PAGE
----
You can play plenty of games on the MacBook pro too, thanks to the M1's powerful GPU cores. Just like on the MacBook Air, I was able to run Fortnite smoothly in 720p. That's impressive since it's running via Rosetta 2 emulation. But Fortnite is also pretty buggy, since Epic hasn't updated it in months due to its ongoing legal battle with Apple. Apple Arcade titles like The Pathless and The Last Campfire ran flawlessly at 60 frames per second, but that's not too surprising since they also run well on the iPhone and iPad. When it comes to gaming on computers, Apple has always lagged behind Windows PCs. But I wouldn't be surprised if more developers start paying attention to Macs now that they see what the M1 can do.
Even though it's equipped with a fan, I rarely hear it turn on. You really have to stress the M1 MacBook Pro with something like a lengthy video rendering job to make that spin up. And when it does kick in, it's far quieter than it usually is on Intel machines. That's likely because it just doesn't have to work as hard to keep things cool. Even under a heavy workload, the system felt warm to the touch, but not scorching hot like some earlier models. The MacBook Pro’s battery life is yet another example of how efficient the M1 chip can be. The system lasted 16 and a half hours in our battery benchmark, which involves looping a video at fixed brightness. At the end of a typical workday, it usually has around seven hours of juice left.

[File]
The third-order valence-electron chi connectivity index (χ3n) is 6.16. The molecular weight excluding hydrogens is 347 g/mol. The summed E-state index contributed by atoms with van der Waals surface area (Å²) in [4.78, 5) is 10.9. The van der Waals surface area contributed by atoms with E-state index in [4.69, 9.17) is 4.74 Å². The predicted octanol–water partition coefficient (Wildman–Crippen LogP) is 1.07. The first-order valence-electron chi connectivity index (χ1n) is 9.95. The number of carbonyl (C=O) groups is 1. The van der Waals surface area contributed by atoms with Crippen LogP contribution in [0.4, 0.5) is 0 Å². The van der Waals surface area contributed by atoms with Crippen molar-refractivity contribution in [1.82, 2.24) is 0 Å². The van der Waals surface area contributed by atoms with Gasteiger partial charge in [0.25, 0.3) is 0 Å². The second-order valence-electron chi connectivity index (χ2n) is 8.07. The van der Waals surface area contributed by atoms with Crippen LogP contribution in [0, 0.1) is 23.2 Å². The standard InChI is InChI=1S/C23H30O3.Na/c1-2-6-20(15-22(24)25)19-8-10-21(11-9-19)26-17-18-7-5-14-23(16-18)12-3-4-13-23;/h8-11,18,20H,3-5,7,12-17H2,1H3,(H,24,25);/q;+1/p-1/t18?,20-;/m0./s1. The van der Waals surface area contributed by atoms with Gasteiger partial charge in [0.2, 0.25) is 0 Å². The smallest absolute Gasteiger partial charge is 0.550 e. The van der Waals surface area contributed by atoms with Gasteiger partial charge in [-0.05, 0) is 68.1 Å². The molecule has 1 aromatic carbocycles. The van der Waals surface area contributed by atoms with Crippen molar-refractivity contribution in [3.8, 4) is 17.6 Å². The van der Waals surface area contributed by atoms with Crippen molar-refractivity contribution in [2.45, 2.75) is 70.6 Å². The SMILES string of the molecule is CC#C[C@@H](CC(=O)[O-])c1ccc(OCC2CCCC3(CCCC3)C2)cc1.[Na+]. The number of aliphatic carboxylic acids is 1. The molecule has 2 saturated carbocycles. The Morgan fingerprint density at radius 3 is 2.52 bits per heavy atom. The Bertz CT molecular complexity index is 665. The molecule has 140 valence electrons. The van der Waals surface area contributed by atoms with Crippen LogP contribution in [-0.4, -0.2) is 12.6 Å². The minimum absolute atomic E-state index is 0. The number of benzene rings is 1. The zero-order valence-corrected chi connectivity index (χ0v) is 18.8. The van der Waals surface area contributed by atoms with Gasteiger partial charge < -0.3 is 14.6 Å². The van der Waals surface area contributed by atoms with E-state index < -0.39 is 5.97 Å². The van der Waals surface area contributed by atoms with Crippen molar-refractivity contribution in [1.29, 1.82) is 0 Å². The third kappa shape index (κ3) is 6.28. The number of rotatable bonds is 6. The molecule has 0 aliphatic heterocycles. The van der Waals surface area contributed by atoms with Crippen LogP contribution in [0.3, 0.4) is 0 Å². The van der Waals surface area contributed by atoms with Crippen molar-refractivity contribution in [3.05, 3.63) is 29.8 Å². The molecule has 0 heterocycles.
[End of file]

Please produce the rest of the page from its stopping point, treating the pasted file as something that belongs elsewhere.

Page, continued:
As impressive as this MacBook Pro is, I'll admit it doesn't feel much different than the M1 MacBook Air during normal use. The Geekbench and Cinebench R21 scores on the two systems are practically identical when it comes to single core performance, though I saw a noticeable bump when it came to multi-core speeds. Still, the fact that the Air is competitive at all is a testament to what Apple was able to cram into the M1 in the first place. But once you start looking at the M1 through the eyes of professional users, its flaws become more obvious.